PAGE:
Who would guess from Devonport’s grey and busy Cumberland Rd, that a few hundred metres away, Mount Wise, steeped in military history is so scenic? Even when I had my first Covid jab months ago at the Cricket Club, situated amid houses and apartments on the grounds, I wasn’t aware of the green leafy slopes leading down to the River Tamar.
From Mutton Cove, the Devonport Heritage Trail winds past Mount Wise’s impressive series of swimming pools, equal to any tropical location. They are temporarily closed which is a shame as their fountains must look beautiful cascading into the turquoise waters.
Rounding the headland, an observation tower with its circular viewing platform looms forty metres high on the hill where stunning views reach the Plymouth Sound and Mount Edgecumbe. Further behind, sits Hamoaze House, built in 1795 for the Port Admiral, and to the distant right, Devonport Dockyard sprawls along the waterside.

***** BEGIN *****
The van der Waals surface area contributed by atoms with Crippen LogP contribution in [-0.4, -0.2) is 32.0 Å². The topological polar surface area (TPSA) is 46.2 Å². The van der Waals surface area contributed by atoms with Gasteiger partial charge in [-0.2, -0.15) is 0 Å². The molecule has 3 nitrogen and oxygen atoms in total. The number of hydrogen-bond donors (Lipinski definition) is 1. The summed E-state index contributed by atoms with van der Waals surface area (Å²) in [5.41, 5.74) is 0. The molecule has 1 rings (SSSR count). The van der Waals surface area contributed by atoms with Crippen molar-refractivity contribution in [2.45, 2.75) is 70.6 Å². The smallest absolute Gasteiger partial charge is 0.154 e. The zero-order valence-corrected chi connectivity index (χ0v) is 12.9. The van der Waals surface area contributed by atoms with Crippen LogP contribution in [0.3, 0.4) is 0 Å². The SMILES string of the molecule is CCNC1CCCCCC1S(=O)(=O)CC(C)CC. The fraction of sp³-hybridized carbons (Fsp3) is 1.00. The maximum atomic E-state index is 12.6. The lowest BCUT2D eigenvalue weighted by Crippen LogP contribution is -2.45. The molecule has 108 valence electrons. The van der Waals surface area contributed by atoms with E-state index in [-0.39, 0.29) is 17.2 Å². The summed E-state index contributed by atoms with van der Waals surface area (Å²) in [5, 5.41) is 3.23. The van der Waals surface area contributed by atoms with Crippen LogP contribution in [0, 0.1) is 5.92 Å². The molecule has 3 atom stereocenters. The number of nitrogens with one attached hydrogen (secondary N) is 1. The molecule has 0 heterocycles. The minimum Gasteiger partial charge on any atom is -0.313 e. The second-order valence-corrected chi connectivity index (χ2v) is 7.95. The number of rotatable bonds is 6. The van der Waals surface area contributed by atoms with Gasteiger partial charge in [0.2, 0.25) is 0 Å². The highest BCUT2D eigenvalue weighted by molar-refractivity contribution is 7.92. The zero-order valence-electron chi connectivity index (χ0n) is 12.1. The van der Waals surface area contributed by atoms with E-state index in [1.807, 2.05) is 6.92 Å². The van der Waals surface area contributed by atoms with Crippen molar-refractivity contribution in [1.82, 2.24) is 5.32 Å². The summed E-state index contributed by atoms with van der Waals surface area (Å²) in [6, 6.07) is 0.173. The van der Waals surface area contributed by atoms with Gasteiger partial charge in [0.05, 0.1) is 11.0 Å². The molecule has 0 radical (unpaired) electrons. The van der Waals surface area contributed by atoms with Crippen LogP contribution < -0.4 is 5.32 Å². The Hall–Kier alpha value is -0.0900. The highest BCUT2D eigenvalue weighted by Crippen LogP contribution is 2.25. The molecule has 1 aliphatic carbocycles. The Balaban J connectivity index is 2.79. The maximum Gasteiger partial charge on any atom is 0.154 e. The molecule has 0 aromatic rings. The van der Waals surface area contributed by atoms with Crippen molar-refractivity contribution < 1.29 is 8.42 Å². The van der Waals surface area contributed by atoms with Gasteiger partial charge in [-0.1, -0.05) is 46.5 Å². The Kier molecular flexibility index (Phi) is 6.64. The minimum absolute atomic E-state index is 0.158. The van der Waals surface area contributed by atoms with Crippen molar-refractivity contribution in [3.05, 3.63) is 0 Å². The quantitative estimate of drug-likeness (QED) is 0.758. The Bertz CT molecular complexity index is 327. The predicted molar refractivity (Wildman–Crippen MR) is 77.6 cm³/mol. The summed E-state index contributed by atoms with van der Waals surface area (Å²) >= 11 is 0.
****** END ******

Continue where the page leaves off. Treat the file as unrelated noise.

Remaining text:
It’s difficult to envisage that many dingy underground tunnels and chambers from World War Two lie underneath such a bright and verdant landscape.
More in keeping with today’s ambience is a resplendent and heavenly statue, which seems to offer peace and guardianship to passers-by. It was erected in 1925 commemorating a Milehouse citizen, Captain Robert Falcon Scott, and his crew. All perished on their homeward journey from the Antarctica expedition in 1912 making them national heroes.
We planned to eat lunch at our next stop along the route. It was a sobering thought when those brave souls had died of exposure and starvation as we headed off to Stonehouse through to the Royal William Yard; a culinary paradise.
Until next time,